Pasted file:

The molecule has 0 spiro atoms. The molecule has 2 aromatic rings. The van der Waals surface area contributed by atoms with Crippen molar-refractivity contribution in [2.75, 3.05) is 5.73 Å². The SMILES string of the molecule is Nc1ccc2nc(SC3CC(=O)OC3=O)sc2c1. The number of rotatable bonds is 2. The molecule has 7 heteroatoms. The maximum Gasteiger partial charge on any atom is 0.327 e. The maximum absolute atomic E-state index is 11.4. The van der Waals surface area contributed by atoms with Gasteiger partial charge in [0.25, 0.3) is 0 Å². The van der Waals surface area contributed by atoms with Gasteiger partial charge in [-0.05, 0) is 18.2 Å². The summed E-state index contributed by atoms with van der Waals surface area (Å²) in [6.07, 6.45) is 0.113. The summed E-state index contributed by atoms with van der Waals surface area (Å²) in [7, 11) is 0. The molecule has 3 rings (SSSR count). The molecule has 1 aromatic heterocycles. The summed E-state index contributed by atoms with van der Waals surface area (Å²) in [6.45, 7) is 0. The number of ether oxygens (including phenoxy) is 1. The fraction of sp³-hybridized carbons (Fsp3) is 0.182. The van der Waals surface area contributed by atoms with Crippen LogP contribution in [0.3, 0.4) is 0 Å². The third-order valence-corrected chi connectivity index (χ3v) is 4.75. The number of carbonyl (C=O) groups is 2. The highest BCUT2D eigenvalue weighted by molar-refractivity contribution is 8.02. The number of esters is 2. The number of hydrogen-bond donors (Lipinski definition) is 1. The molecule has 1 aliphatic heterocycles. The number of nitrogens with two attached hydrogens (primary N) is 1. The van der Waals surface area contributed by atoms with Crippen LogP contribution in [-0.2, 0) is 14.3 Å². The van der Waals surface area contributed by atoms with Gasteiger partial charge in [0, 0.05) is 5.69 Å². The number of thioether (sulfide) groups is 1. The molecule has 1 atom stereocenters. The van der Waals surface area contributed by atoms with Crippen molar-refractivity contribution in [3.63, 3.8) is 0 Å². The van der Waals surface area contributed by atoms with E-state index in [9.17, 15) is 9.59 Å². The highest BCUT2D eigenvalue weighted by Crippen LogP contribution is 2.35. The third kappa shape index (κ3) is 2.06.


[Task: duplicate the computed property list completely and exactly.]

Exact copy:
The molecule has 0 spiro atoms. The molecule has 2 aromatic rings. The van der Waals surface area contributed by atoms with Crippen molar-refractivity contribution in [2.75, 3.05) is 5.73 Å². The SMILES string of the molecule is Nc1ccc2nc(SC3CC(=O)OC3=O)sc2c1. The number of rotatable bonds is 2. The molecule has 7 heteroatoms. The maximum Gasteiger partial charge on any atom is 0.327 e. The maximum absolute atomic E-state index is 11.4. The van der Waals surface area contributed by atoms with Gasteiger partial charge in [0.25, 0.3) is 0 Å². The van der Waals surface area contributed by atoms with Gasteiger partial charge in [-0.05, 0) is 18.2 Å². The summed E-state index contributed by atoms with van der Waals surface area (Å²) in [6.07, 6.45) is 0.113. The summed E-state index contributed by atoms with van der Waals surface area (Å²) in [7, 11) is 0. The molecule has 3 rings (SSSR count). The molecule has 1 aromatic heterocycles. The summed E-state index contributed by atoms with van der Waals surface area (Å²) in [6.45, 7) is 0. The number of ether oxygens (including phenoxy) is 1. The fraction of sp³-hybridized carbons (Fsp3) is 0.182. The van der Waals surface area contributed by atoms with Crippen LogP contribution in [0.3, 0.4) is 0 Å². The third-order valence-corrected chi connectivity index (χ3v) is 4.75. The number of carbonyl (C=O) groups is 2. The highest BCUT2D eigenvalue weighted by molar-refractivity contribution is 8.02. The number of esters is 2. The number of hydrogen-bond donors (Lipinski definition) is 1. The molecule has 1 aliphatic heterocycles. The number of nitrogens with two attached hydrogens (primary N) is 1. The van der Waals surface area contributed by atoms with Crippen LogP contribution in [-0.2, 0) is 14.3 Å². The van der Waals surface area contributed by atoms with Gasteiger partial charge in [0, 0.05) is 5.69 Å². The number of thioether (sulfide) groups is 1. The molecule has 1 atom stereocenters. The van der Waals surface area contributed by atoms with Crippen molar-refractivity contribution in [3.63, 3.8) is 0 Å². The van der Waals surface area contributed by atoms with E-state index in [9.17, 15) is 9.59 Å². The highest BCUT2D eigenvalue weighted by Crippen LogP contribution is 2.35. The third kappa shape index (κ3) is 2.06.